Outpost on the Missouri
Fort Union Trading Post National Historic Site
—National Park Service, U.S. Department of the Interior —
During its thirty-eight years of operation, travelers and famed men passed through Fort Union’s gates. Adventurers, artists, scientists and priests---even princes—made their way up the Missouri to this site. As you enter the Fort, imagine you are a river traveler of the 1830’s, stepping off your steamboat and into one of the busiest and grandest of a network of fur trading outposts.
Erected by National Park Service.
Location. 47° 59.958′ N, 104° 2.436′ W. Marker is in Williston, North Dakota, in Williams County. Marker is on North Dakota
Other nearby markers. At least 1 other marker is within 2 miles of this marker, measured as the crow flies. Fort Buford Historic Site (approx. 2 miles away).
Regarding Outpost on the Missouri. Fort Union Trading Post was established in 1828 by the American Fur Company. It was not a government or military post, but a business, established for the specific purpose of doing business with the northern plains tribes. This trade business continued until 1867 making it the longest lasting American fur trading post.
The fort had visits from various people who became well known during the fur trade period. Names like, George Catlin, Karl Bodmer, John James Audubon and Prince Maximilian. Tribal leaders came from many of the nations that traded here at Fort Union as well. A variety of jobs by skilled workers made up many of the duties done at here.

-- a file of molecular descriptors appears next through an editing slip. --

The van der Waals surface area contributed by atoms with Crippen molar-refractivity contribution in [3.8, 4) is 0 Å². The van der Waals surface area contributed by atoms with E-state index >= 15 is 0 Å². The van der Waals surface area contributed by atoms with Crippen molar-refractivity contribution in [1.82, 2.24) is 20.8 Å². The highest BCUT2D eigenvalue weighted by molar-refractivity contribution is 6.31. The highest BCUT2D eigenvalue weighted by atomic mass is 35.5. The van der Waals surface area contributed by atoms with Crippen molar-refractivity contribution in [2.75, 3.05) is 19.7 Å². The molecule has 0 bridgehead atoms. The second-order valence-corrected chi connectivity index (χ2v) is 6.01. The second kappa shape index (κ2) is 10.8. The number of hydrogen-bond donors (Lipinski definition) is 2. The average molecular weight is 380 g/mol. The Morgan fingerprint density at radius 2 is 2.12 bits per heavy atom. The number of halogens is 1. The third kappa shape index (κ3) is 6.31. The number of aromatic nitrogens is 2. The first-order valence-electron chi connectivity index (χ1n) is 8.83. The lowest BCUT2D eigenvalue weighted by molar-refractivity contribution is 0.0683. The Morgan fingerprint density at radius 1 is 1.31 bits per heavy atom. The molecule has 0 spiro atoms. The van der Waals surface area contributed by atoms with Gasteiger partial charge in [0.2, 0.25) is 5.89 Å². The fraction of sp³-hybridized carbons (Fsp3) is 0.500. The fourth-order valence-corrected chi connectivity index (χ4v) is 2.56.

The people, places and stories are a large part of the make up when looking at Fort Union during its historic period. With the help of local citizens and agencies, the site was acquired by the National Park Service in 1966. After three archaeological projects, reconstruction of the bourgeois house was completed in 1987, followed by the walls and
(Information above is from the National Park Service website)
Categories. • Industry & Commerce • Native Americans •
Credits. This page originally submitted on , by Don Morfe of Baltimore, Md 21234. This page has been viewed 400 times since then. Photos: 1, 2, 3, 4, 5, 6. submitted on , by Don Morfe of Baltimore, Md 21234. • Bill Pfingsten was the editor who published this page. This page was last revised on June 16, 2016.